Discover What SAG’s $40 Million Streaming Bonus Means for Actors
• SAG’s $40 million streaming bonus splits money between performers on successful streaming shows and a fund that benefits all other members of the streaming industry.
• The bonus is estimated to be worth $120 million over three years and is expected to generate additional funds as projected by the guild.
• 75 percent of the bonus goes directly to principal performers, while 25 percent goes into a fund that benefits other qualifying members.
• Residual payments for actors working on streaming platforms have increased from $2,850 to $6,059 per episode (with bonuses).
• This strategic move ensures fair compensation for actors in this increasingly popular medium.
Are you curious about the monetary impact of SAG’s new streaming bonus? We have the answers! Guild president Fran Drescher refers to it as a “streaming participation bonus,” while some studio-side individuals have dubbed it a “Robin Hood fund.”
The goal of this bonus, as emphasized by guild leaders during the strike and the recent press conference, is to ensure that actors receive fair compensation. The bonus splits money between performers on the top streaming shows and a fund that benefits everyone else in the streaming industry.
SAG estimates the bonus pool to be worth $120 million, spread over the three years of the contract. While that $40 million figure may sound impressive, it’s important to put it into perspective. It’s less than the budget for “The Fabelmans,” lower than what Dwayne Johnson could earn from his upcoming Amazon holiday movie, and about the same as the 2022 pay package of Warner Bros. Discovery CEO David Zaslav.
So, what does this mean for actors trying to make a living in Hollywood? By dividing $40 million among 160,000 members, we arrive at around $250 per person before taxes. However, not all members qualify for the streaming bonus.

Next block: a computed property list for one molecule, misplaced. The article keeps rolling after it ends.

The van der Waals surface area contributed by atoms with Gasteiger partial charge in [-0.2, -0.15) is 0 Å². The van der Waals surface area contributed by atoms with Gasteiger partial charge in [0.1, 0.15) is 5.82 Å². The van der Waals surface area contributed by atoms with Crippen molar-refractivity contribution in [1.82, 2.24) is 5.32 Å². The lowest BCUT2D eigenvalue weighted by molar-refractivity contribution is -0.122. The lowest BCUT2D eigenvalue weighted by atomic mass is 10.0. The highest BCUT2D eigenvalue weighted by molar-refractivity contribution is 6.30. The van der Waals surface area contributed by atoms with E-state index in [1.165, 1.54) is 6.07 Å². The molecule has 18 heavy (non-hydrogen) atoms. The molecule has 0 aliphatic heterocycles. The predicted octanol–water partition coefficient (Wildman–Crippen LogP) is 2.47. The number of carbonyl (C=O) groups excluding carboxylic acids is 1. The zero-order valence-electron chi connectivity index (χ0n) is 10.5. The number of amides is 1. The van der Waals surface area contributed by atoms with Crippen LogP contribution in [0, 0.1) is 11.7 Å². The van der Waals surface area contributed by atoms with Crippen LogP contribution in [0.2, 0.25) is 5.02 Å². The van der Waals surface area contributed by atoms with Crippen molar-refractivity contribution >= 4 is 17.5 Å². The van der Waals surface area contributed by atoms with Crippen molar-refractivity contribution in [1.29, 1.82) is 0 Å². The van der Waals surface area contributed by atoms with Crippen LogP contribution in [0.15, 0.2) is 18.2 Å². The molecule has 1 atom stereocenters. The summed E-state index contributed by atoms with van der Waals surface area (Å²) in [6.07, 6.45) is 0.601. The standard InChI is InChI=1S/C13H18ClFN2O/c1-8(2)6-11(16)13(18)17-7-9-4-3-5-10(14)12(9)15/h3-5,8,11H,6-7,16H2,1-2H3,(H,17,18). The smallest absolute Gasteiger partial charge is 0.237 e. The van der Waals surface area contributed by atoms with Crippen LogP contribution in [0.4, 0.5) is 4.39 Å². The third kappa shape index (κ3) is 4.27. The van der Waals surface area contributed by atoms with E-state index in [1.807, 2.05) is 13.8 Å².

According to SAG-AFTRA executive director Duncan Crabtree-Ireland, the bonus is for individuals working on made-for-streaming projects. Theatrical films or broadcast shows that later appear on streaming platforms do not qualify.
While the exact number of qualifying actors remains uncertain, Crabtree-Ireland estimates it to be between “thousands” and “teens.” This suggests a potentially larger paycheck for actors without previously received recognition for their work in the streaming industry. These individuals have been stuck on streaming shows with only a few episodes and long hiatuses between seasons.
Here’s how it breaks down: When a streaming show achieves success by reaching over 20 percent of a streamer’s U.S. subscribers within the first 90 days, it becomes eligible for a 100 percent bonus on top of the existing residual. For comparison, writers receive a 50 percent bonus. This arrangement is expected to generate the additional $40 million annually as projected by the guild.
Of this bonus, 75 percent goes directly to the principal performers on the successful show, who already receive a fixed streaming residual. The remaining 25 percent goes into a fund that benefits other qualifying members working on streaming projects, with some contributions going towards benefit plans. The specifics of how this is allocated and paid will be determined collaboratively by the guild and the employers.
Calculating residuals can be complex, taking factors such as subscriber count, program length, and role type into account. For instance, as a weekly guest star on a half-hour episode on platforms like Netflix, Hulu, or Disney+, your first residual under the 2020 agreement was approximately $2,850. Under the new deal, it increases to $3,462. With the viewership bonus, your first residual would be $6,059 ($3,462 + ($3,462 x .75)).
In summary, SAG’s $40 million streaming bonus aims to ensure fair compensation for actors in the streaming industry, benefiting both top performers and the rest of the workforce. Although the amount per person may not seem substantial, it represents a step towards recognizing the value of actors’ contributions in this evolving landscape.